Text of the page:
DOWNTIME: Digging Your Way Out of Denial

In 2007, following a deep suicidal depression, I withdrew from my Freshman year at Syracuse University’s acting program and moved into a sticky marsh of absolutely nothing.

I lived with the flies. We hovered above Appalachia or a compost heap or a summer swamp by a cottage in Ontario and we waited to die.

You could call my 2007-2008 experience, “downtime”.

I was nineteen years old. I had freshly abandoned my passion for the theatrical arts and, as an introverted freaky social outcast in high school, “drama nerd” was the only identity I had. I had no idea what else to do. I lived with my parents and worked for my father, I had one “friend” who I didn’t like but I knew from high school. She insisted we were best friends even though I had only hung out with her briefly in eleventh grade. I was one of the only people in our school to be living in Toronto after graduation and she found me. So, we were best friends. She bossed me around. I followed her when I couldn’t say no but mostly I tried to spend all of my time at home, binge eating and denying the fact that life is a continuous experience. It doesn’t pause. It doesn’t wait.

Denial.

I look back and the year is just a sticky denial dumpster.

I call 2007-2008 my down time because I was down, I was severely depressed. I lingered in the privilege of being unnecessary. I could have escaped, but I wanted someone to need me. 

I believe now that if we aren’t putting effort into life it’s because we no longer ca believe that people love us or need us. And, while I also believe that its crucial to find comfort in independence, just in case we find ourselves alone, life is meaningless without connectivity. Our existence is regressive without love and commitment. 

The proof, for me, is 2007-2008, a year where I withered, passive acceptance of my underperformance because I didn’t believe anyone cared about me. And so, I had no reason to strive for dignity. What does dignity matter if no one is even paying attention? So, fuck the mirror, right? Fuck effort and curiosity. Who cares at that point?

Fight Denial by Finding Context

If I could go back in time and to myself in 2007, I’d first of all make myself laugh because a sense of humour will get you almost everywhere. But, I would also remind myself that my family does love me because love gets you everywhere else. But the main thing I would do is steep myself in a context. Context is the vantage point from which we live. If we enrich our context, we can fall in love with our point of view and really begin life, begin joy, begin love again.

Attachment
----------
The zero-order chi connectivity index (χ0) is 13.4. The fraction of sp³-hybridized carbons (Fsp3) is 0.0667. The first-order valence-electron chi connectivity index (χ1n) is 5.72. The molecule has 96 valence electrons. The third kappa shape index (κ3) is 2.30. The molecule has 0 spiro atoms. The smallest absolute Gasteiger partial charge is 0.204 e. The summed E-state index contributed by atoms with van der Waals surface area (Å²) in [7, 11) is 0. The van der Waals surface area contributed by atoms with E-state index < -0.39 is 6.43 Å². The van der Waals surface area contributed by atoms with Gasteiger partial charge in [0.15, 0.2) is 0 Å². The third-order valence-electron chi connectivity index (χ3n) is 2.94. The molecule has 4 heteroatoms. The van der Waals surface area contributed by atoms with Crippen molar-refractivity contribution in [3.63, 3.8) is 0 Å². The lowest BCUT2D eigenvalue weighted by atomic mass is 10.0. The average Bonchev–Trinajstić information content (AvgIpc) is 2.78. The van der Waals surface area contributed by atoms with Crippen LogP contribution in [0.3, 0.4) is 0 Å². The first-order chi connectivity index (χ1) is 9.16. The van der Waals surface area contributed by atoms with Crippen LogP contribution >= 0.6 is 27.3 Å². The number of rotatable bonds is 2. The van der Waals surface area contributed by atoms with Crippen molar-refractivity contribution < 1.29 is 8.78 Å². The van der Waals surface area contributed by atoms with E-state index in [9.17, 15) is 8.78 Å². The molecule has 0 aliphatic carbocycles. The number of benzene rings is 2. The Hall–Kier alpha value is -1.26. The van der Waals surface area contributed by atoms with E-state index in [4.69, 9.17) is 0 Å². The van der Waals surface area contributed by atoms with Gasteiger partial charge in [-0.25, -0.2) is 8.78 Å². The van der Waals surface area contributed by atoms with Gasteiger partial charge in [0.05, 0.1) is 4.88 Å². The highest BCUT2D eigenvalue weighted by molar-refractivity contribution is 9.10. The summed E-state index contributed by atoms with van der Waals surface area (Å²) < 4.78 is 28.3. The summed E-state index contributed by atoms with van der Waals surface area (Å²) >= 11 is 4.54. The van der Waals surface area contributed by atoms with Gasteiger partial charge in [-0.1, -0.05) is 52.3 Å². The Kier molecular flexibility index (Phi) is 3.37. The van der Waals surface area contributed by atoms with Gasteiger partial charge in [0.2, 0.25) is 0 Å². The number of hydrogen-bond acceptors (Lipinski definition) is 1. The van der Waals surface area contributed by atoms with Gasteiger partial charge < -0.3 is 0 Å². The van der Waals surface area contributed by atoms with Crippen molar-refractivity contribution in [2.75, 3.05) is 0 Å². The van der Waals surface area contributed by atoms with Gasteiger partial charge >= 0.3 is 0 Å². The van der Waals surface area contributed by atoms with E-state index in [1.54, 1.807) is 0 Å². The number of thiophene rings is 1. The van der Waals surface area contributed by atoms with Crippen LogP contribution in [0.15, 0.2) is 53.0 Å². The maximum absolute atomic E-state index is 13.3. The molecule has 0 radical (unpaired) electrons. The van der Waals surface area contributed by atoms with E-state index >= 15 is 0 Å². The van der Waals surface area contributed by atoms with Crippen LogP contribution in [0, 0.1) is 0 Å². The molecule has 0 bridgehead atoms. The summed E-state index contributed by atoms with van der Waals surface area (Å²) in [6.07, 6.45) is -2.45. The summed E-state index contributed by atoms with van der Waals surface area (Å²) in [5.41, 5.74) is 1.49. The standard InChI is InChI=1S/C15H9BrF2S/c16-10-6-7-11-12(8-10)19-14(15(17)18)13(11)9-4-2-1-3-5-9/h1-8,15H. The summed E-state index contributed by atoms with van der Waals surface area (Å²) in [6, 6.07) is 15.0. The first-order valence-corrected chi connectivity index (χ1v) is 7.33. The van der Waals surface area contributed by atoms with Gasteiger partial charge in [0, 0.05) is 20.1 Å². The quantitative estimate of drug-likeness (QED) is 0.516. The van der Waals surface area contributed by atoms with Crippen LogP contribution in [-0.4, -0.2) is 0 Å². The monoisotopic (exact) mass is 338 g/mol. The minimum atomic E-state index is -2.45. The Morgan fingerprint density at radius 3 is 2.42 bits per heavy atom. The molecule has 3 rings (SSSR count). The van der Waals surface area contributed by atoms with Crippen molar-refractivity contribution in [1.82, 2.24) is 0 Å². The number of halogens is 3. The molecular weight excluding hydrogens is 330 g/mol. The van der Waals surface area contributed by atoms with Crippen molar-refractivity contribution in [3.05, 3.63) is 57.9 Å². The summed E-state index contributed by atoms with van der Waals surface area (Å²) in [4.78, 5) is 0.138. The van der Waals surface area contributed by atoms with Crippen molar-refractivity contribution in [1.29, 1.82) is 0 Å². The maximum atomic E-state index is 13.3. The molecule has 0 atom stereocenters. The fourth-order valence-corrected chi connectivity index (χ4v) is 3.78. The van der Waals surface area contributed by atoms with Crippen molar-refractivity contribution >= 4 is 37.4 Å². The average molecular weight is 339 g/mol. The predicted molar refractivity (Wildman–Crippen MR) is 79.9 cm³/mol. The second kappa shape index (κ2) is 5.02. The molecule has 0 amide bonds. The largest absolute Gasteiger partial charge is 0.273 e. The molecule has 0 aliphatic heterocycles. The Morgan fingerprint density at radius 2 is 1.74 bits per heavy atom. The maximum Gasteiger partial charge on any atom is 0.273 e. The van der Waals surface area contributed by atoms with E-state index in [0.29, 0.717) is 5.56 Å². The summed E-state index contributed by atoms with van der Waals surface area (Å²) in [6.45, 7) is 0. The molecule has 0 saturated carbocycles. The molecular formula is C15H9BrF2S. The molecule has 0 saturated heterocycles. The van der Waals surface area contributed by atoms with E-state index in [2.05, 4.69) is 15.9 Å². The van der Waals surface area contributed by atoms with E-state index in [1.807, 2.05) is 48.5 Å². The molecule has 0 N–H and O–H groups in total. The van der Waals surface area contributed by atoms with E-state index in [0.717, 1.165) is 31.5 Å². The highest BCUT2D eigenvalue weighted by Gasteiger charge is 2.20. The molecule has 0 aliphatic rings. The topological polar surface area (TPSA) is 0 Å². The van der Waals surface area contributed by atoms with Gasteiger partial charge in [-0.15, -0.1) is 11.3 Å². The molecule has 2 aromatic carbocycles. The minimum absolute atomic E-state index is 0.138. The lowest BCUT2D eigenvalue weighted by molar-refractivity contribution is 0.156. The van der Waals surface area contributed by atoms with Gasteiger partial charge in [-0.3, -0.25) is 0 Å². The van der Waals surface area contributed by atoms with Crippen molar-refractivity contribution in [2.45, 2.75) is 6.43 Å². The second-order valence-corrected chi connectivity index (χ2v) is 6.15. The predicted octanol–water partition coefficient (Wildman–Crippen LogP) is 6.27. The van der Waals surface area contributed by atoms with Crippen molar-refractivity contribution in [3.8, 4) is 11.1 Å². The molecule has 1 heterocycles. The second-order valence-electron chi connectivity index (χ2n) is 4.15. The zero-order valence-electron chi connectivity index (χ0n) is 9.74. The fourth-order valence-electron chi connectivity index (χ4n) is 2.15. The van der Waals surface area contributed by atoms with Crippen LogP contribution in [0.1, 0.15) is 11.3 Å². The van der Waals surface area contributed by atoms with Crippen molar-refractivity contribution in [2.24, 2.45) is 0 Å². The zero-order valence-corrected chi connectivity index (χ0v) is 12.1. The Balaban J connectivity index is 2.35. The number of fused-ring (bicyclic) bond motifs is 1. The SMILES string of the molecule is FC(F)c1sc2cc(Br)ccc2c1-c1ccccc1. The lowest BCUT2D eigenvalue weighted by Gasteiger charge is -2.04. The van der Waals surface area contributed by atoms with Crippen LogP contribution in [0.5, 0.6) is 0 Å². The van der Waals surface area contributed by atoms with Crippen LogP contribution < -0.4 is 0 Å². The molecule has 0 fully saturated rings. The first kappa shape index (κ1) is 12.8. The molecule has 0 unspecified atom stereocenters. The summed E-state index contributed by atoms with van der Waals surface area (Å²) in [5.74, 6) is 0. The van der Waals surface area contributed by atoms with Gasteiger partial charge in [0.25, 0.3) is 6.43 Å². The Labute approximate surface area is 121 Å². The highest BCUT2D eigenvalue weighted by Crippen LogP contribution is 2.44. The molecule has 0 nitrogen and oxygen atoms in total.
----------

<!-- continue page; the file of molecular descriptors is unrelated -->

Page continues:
How to Find Context?

Learn history.

Learning a personal history, a family history and a global history gives human life meaning. It gives life context. And context helps us put together joy, put together memories, accept and appreciate our surroundings so that we don’t slip into a down place where all we can see is green sludge.

Read read read read read read read. If reading is inaccessible, ask the people around you to tell you life stories. Hear. Or, use whatever sensation is most accessible to you, reach out into the world and develop an understanding of it by asserting an aggressive curiosity. And grow, always grow, as much as possible.

My Example

In my current project, I’m researching the ways in which my grandparents’ trauma from having survived Auschwitz kept them from parenting my parents properly. So, maybe as a result, my parents learned a sensation of neglect and abandonment. And, maybe I’ve inherited that too: The sensation that no one cares. 

I’ve been reading countless Holocaust memoirs, developing a context for my entire existence and if I could go back in time to 2007, I would tell myself that YES my parents do care. Our history forces us to care. Sure, they learned a funny way of showing that they care which has taught me a strained inner life. But, if I can build compassion for their history and for my grandparents history, I can start to love them thoroughly. And, from there, I can witness the effort they put into loving me back.

Staying Inspired

Looking back on my downtime, I see someone lost without context. And, if I could gift her a context, I would, but I can’t. So, I write whatever I can about finding peace and I hope it reaches someone who needs it.

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